Most people don’t think about ‘Vocal Health’ until they have a problem.
“I open/begin rehearsals in 3 days, and I’m having vocal trouble.”
“My high notes are going/I’m hoarse, and my callback/concert is tomorrow!”
Much of my work of the past 2 decades has been devoted to helping performers prevent or recover from vocal injury. I frequently work with medical professionals in the re-training of compromised singing and speaking voices, drawing on many years of specialized training along with decades of both teaching and high-level performing careers. This experience informs my work with all clients and is an integral part of what I do.
After ruling out medical issues, we’ll create a regimen that works best for your lifestyle. You’ll have the tools to rise to the occasion when the audition, callback, or job comes along, and you’ll have your voice for a long time after this job is over. If there are medical conditions or pathologies requiring attention and treatment, we’ll work alongside your doctor and/or voice therapist in developing strategies best suited to your needs. You’ll have established a sustainable practice for a rigorous touring or rehearsal schedule so that
You can focus on your performance – not on your voice.
You can focus on your performance –
not on your voice.
We’ll address issues relating to:
Avoid Vocal Injury - Train Your High Belt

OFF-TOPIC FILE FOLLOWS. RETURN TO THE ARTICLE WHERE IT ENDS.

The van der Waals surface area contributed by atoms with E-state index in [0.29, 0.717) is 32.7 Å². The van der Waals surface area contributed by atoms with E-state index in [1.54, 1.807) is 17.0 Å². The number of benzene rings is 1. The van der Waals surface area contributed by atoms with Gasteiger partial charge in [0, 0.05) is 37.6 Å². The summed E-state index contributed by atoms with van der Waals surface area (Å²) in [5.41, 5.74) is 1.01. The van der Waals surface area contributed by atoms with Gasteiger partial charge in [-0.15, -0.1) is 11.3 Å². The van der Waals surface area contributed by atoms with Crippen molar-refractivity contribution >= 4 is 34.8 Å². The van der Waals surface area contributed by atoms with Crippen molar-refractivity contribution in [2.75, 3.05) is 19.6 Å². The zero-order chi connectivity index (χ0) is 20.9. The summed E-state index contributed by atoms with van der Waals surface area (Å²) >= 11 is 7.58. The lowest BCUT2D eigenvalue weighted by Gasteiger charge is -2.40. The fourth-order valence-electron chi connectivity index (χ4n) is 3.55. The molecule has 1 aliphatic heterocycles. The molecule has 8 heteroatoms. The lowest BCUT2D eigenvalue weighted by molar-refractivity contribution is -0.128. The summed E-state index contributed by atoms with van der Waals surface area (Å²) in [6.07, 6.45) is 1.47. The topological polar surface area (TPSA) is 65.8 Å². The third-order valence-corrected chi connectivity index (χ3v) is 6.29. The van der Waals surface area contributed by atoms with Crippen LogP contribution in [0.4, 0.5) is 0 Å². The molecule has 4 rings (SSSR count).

A recurring theme I’ve seen over decades of teaching is the presumption by many singers - even natural belters - that they should be able to belt above C5*naturally and with ease (*octave above middle C). Many are self-taught and can’t figure out why belting above C/D5 is not consistent for auditions or for all songs, why it’s tight or strained, etc.
Belters who have voices that last have developed techniques for mixing that sound like belting; they have learned to pick and choose when to ‘belt’.
In the early days of belting to C5 and the occasional D5, one could get away with minimal belt training and maintain 8 shows a week. Musical theatre today demands that we sing with everything from deliberate rasp and breathiness for style purposes to also singing with thrilling, open, powerful and sustained sounds past the upper break (E5). While nature intended those high ‘shouty’ sounds as cries for help while being pursued by lions, tigers and bears, musical theatre now requires that particular laryngeal function be made to sound thrilling and oh – for 8 shows a week (often after six 7-hour rehearsal days for several weeks) for months or even years at a time, during the run of a show.
High Belting is a skill that requires technique and training.
This is not to say that you won’t sound good or couldn’t get away with minimal high-belt technique for an audition or job. But if consistent, reliable singing and maintaining longevity are a priority for you, consider learning a great mix. In my experience as both teacher and high belter, all healthy singing employs some form of mix to allow for variety and ease of register transitions and, most importantly, for long term vocal health.
Take a listen.
At the time of recording, each of the singers above had been studying technique exclusively with Lisa for at least 2 years.
Seminars in NYC have included the Broadway Experience, La Guardia High School, The Neighborhood Playhouse, Marymount Manhattan College